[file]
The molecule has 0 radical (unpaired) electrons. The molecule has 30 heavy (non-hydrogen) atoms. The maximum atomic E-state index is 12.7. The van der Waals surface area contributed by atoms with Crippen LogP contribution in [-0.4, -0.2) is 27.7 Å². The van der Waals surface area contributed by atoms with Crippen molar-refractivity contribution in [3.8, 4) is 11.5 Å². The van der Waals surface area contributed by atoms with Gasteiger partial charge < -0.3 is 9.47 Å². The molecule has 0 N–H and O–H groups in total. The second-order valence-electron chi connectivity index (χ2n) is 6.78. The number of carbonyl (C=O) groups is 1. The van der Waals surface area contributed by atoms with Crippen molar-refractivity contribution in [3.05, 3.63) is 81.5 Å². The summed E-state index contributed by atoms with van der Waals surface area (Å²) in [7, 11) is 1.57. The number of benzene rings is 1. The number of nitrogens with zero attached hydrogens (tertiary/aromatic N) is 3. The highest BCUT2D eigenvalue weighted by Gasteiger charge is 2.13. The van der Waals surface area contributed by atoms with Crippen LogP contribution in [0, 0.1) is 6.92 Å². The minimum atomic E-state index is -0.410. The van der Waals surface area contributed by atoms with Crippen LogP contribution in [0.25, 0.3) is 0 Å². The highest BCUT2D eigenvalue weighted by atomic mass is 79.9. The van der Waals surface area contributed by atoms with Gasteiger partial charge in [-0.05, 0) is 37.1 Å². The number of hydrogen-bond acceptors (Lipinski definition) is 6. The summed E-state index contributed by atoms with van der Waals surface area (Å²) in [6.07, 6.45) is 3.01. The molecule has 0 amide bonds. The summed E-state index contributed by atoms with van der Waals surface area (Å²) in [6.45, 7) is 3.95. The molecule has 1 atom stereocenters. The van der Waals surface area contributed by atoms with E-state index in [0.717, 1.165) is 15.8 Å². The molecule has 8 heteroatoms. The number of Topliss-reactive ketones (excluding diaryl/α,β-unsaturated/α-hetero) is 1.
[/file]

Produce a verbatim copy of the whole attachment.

The molecule has 0 radical (unpaired) electrons. The molecule has 30 heavy (non-hydrogen) atoms. The maximum atomic E-state index is 12.7. The van der Waals surface area contributed by atoms with Crippen LogP contribution in [-0.4, -0.2) is 27.7 Å². The van der Waals surface area contributed by atoms with Crippen molar-refractivity contribution in [3.8, 4) is 11.5 Å². The van der Waals surface area contributed by atoms with Gasteiger partial charge < -0.3 is 9.47 Å². The molecule has 0 N–H and O–H groups in total. The second-order valence-electron chi connectivity index (χ2n) is 6.78. The number of carbonyl (C=O) groups is 1. The van der Waals surface area contributed by atoms with Crippen molar-refractivity contribution in [3.05, 3.63) is 81.5 Å². The summed E-state index contributed by atoms with van der Waals surface area (Å²) in [7, 11) is 1.57. The number of benzene rings is 1. The number of nitrogens with zero attached hydrogens (tertiary/aromatic N) is 3. The highest BCUT2D eigenvalue weighted by Gasteiger charge is 2.13. The van der Waals surface area contributed by atoms with Crippen LogP contribution in [0, 0.1) is 6.92 Å². The minimum atomic E-state index is -0.410. The van der Waals surface area contributed by atoms with Crippen LogP contribution in [0.25, 0.3) is 0 Å². The highest BCUT2D eigenvalue weighted by atomic mass is 79.9. The van der Waals surface area contributed by atoms with Gasteiger partial charge in [-0.05, 0) is 37.1 Å². The number of hydrogen-bond acceptors (Lipinski definition) is 6. The summed E-state index contributed by atoms with van der Waals surface area (Å²) in [6.07, 6.45) is 3.01. The molecule has 0 amide bonds. The summed E-state index contributed by atoms with van der Waals surface area (Å²) in [6.45, 7) is 3.95. The molecule has 1 atom stereocenters. The van der Waals surface area contributed by atoms with E-state index in [0.717, 1.165) is 15.8 Å². The molecule has 8 heteroatoms. The number of Topliss-reactive ketones (excluding diaryl/α,β-unsaturated/α-hetero) is 1.